At first, President Hilton and his counselors had seen their preferred site only from a distance, but finally they went right up onto it and looked it over. President Hilton then invited the bishops of the different wards to go with them to see it. Vinal Mauss, a member of the Oakland Ward bishopric, recalled, “I was invited to go. We went up Coolidge Avenue as far as Coolidge went at the time, and climbed over a fence, and climbed a hill. And we were all just so thrilled with that view and the site there that we all gave approval without any question. This would be the spot.” They recalled George Albert Smith had seen those hills and thought someday there should be a temple there. The group therefore concluded, “Well, that’s the spot. That’s where it’s going to be.”  However, when the owner of the property died, his heirs decided to maximize their profits, so they did not sell the hoped-for site to the Church, but rather to real-estate developer J. F. Patterson and his wife, Alice. 
Acquiring the Choice Site
The attack on Pearl Harbor on Sunday, December 7, 1941, once again propelled the United States into war. The coming of World War II disrupted many Church activities. One of the war’s few favorable impacts, however, was to finally facilitate the acquisition of that longed-for special hill.
Oakland Church leaders kept alive their hope for a temple despite wartime challenges. When he was in Utah during July 1942, stake president Eugene Hilton contacted J. Reuben Clark, First Counselor in the First Presidency, and found him to be “encouraging.” The following month, Elder John A. Widtsoe of the Quorum of the Twelve Apostles visited with Hilton and was “enthusiastic about the whole Bay Area.” 
However, on January 16, 1942, US president Franklin D. Roosevelt had created the War Production Board to regulate the allocation of materials regarded as critical to the war effort. Starting in March, the use of most metals in nondefense construction was prohibited, and the building of new housing was allowed only to accommodate war workers. As a result, new construction during the first six months of 1942 was only one-third as much as during the same period in the previous year.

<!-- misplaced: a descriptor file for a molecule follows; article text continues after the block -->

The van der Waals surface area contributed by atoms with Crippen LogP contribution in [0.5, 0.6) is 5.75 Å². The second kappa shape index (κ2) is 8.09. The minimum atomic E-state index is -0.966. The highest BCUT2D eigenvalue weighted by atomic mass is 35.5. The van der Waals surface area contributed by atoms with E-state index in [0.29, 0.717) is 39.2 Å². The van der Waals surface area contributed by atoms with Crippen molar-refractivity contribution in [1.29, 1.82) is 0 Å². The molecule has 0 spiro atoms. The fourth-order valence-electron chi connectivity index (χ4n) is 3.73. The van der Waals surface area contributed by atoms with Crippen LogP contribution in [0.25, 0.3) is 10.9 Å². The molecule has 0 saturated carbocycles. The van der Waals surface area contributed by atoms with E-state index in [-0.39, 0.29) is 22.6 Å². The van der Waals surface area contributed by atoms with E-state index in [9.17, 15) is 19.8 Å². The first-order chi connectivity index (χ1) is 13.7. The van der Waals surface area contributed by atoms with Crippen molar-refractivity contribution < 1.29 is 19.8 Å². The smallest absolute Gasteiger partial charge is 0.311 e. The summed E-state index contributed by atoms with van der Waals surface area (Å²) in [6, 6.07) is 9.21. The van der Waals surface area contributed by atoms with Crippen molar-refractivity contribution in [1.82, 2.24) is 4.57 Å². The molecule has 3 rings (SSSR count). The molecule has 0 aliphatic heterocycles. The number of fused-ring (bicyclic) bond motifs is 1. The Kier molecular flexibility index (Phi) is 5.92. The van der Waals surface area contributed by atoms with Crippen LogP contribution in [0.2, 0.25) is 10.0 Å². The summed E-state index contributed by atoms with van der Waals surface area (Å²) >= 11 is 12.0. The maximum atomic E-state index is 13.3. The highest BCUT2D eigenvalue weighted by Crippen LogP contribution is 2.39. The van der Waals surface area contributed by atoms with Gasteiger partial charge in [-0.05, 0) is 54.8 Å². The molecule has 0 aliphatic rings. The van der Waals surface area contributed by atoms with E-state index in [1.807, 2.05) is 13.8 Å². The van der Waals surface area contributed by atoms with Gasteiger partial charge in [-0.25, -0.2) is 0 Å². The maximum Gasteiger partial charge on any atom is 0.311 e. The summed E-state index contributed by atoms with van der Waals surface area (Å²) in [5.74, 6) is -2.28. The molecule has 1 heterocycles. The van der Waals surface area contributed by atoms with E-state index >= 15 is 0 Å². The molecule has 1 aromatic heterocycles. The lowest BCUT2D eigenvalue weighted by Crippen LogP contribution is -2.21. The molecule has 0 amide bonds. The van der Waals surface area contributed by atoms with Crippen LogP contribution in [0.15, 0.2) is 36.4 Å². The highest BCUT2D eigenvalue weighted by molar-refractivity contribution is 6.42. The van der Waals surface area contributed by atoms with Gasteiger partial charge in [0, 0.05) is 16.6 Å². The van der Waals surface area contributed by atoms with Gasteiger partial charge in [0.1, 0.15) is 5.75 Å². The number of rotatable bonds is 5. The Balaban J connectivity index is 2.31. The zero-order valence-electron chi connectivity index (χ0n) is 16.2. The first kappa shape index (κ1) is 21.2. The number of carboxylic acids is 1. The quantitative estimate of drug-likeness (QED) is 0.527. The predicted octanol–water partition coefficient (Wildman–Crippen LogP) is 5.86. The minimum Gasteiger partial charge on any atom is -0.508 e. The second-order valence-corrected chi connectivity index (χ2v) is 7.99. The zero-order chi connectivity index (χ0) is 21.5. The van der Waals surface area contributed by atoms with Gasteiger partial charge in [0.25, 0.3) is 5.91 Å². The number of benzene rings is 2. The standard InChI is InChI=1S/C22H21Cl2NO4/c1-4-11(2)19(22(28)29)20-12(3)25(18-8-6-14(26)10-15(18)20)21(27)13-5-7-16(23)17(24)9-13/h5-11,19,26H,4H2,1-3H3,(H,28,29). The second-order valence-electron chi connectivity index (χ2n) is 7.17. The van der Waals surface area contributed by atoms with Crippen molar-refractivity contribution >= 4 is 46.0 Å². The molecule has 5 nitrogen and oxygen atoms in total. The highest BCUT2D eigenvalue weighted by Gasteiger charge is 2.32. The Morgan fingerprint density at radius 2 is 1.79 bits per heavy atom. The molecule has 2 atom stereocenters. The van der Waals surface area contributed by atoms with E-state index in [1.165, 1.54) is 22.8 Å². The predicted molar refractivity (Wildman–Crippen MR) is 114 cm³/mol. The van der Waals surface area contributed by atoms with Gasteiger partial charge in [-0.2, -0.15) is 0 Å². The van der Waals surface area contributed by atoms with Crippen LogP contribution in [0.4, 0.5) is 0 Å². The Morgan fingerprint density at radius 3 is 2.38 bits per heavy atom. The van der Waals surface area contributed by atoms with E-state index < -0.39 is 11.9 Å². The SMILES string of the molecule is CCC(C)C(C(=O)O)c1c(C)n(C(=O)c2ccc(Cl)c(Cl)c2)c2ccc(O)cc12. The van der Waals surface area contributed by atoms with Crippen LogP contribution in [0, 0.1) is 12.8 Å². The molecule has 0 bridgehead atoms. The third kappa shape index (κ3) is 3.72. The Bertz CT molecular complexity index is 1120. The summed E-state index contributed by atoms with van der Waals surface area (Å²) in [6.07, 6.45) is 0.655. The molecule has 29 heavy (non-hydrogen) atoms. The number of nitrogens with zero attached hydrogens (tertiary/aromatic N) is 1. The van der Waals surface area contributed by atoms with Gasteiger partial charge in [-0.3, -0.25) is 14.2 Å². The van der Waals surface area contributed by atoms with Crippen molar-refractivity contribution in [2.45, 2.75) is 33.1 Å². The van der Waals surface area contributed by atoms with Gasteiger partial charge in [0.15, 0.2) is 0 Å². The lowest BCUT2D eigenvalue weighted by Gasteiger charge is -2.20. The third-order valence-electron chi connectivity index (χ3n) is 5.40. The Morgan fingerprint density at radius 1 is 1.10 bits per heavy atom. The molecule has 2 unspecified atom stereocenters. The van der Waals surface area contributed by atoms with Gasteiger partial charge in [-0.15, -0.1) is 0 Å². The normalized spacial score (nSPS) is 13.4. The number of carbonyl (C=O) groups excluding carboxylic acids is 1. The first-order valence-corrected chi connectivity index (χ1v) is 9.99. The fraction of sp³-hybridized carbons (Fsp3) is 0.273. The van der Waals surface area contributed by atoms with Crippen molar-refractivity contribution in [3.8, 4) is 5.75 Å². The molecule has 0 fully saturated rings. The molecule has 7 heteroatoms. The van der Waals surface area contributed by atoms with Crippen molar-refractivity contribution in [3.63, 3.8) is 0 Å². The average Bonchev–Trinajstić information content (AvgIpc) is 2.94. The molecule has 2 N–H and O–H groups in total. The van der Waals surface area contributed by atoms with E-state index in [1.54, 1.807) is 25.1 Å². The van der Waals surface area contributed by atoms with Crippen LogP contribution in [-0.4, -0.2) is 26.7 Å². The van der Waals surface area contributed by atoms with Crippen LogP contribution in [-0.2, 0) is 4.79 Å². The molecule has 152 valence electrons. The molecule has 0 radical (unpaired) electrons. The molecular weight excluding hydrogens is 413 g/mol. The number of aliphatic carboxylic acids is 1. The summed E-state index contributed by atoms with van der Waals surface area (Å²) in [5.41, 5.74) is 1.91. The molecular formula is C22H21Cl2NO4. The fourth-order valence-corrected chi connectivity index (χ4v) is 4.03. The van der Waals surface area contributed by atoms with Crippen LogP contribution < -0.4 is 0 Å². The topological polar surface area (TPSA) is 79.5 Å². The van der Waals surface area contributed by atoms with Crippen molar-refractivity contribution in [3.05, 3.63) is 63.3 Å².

It was in the climate of these increasing government restrictions that A. B. Graham, member of the original site-selection committee, went to President Hilton, who had chaired that same committee, with some good news: “It looks like our chance has come.”  Graham informed Hilton that because of the war, the frustrated owner of the choice hill—who had city, county, and even state approvals for his planned subdivision of luxury homes—could not proceed, as the needed construction materials had suddenly become unavailable.  He had therefore offered the entire 14.5 acres to Graham for $18,000 (about $250,000 in today’s money), which Oakland’s stake leaders regarded as “a most marvelous bargain.” 
Graham’s wife was affiliated with the Montclair Realty Company, which was described as the “Pioneer of the Piedmont Hills,”  so she may have played a key role in these negotiations. “That is wonderful news indeed,” the stake president responded. The offer may have represented a test of Brother Graham’s faith, because he was only partially involved in Church activity at that time and could have used the property for his own advantage.  President Hilton inquired, “Do you plan to buy it for your own use?” “I want the Church to have the first chance—but we will have to act fast,” Graham stated.
President Hilton concluded, “This is most important. It is an answer to our prayers. We won’t wait for the mails. I will go directly to Salt Lake tonight.”  In a letter to Church leaders dated September 15, 1942, he also urged purchase of the property.
The First Presidency agreed to send someone to look at the proposed site. However, one delay after another—including major responsibility for the October general conference—kept David O. McKay from coming for nearly two months. The staunch “hill watchers passed many anxious hours,” as the owner was on the verge of selling the property to others who were offering him more money.  Fortunately, Graham’s diplomacy and friendship with the owner were rewarded, as the owner delayed selling the property and it was still available when President McKay finally arrived. “Looking back, it may seem strange that a successful business man would not optimize his profit and accept the highest offer,” one local Saint, Arthur Coombs, reflected. “But to the faithful, it is obvious that the hand of the Lord was directing these matters.” 
President McKay was “enraptured at what he saw” and promised to recommend its purchase. From that time on, the Saints confidently referred to the site as “Temple Hill.”